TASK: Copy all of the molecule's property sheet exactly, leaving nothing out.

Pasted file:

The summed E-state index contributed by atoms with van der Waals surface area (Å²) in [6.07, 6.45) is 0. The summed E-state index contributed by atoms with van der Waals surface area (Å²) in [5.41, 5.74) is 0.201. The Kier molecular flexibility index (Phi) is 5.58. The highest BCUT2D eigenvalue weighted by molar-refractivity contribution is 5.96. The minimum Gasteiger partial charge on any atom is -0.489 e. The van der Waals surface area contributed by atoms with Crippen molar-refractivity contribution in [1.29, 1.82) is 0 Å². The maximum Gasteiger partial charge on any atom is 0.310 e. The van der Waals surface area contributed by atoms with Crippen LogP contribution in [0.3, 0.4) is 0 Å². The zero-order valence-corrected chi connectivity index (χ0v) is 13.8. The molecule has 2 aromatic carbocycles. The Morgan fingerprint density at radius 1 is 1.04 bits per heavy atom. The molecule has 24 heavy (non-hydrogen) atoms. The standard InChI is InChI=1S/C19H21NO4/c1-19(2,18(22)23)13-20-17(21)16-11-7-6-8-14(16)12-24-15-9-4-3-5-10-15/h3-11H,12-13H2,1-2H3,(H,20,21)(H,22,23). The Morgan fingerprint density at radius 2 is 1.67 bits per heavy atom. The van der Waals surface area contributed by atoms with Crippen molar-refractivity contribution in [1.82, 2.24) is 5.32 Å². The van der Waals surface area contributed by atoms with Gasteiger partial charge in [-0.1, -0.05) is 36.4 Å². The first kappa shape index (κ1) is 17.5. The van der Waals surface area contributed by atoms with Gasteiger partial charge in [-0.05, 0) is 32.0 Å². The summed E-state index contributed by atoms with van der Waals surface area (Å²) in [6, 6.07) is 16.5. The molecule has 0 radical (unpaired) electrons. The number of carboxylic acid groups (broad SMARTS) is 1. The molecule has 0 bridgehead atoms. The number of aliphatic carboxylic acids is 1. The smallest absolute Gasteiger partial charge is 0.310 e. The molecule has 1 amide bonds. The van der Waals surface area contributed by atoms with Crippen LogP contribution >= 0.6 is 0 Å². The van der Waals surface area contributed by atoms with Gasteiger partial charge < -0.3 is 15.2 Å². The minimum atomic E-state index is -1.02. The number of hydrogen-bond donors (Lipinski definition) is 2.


The summed E-state index contributed by atoms with van der Waals surface area (Å²) in [6.07, 6.45) is 0. The summed E-state index contributed by atoms with van der Waals surface area (Å²) in [5.41, 5.74) is 0.201. The Kier molecular flexibility index (Phi) is 5.58. The highest BCUT2D eigenvalue weighted by molar-refractivity contribution is 5.96. The minimum Gasteiger partial charge on any atom is -0.489 e. The van der Waals surface area contributed by atoms with Crippen molar-refractivity contribution in [1.29, 1.82) is 0 Å². The maximum Gasteiger partial charge on any atom is 0.310 e. The van der Waals surface area contributed by atoms with Crippen LogP contribution in [0.3, 0.4) is 0 Å². The zero-order valence-corrected chi connectivity index (χ0v) is 13.8. The molecule has 2 aromatic carbocycles. The Morgan fingerprint density at radius 1 is 1.04 bits per heavy atom. The molecule has 24 heavy (non-hydrogen) atoms. The standard InChI is InChI=1S/C19H21NO4/c1-19(2,18(22)23)13-20-17(21)16-11-7-6-8-14(16)12-24-15-9-4-3-5-10-15/h3-11H,12-13H2,1-2H3,(H,20,21)(H,22,23). The Morgan fingerprint density at radius 2 is 1.67 bits per heavy atom. The van der Waals surface area contributed by atoms with Crippen molar-refractivity contribution in [1.82, 2.24) is 5.32 Å². The van der Waals surface area contributed by atoms with Gasteiger partial charge in [-0.1, -0.05) is 36.4 Å². The first kappa shape index (κ1) is 17.5. The van der Waals surface area contributed by atoms with Gasteiger partial charge in [-0.05, 0) is 32.0 Å². The summed E-state index contributed by atoms with van der Waals surface area (Å²) in [6, 6.07) is 16.5. The molecule has 0 radical (unpaired) electrons. The number of carboxylic acid groups (broad SMARTS) is 1. The molecule has 0 bridgehead atoms. The number of aliphatic carboxylic acids is 1. The smallest absolute Gasteiger partial charge is 0.310 e. The molecule has 1 amide bonds. The van der Waals surface area contributed by atoms with Crippen LogP contribution >= 0.6 is 0 Å². The van der Waals surface area contributed by atoms with Gasteiger partial charge < -0.3 is 15.2 Å². The minimum atomic E-state index is -1.02. The number of hydrogen-bond donors (Lipinski definition) is 2.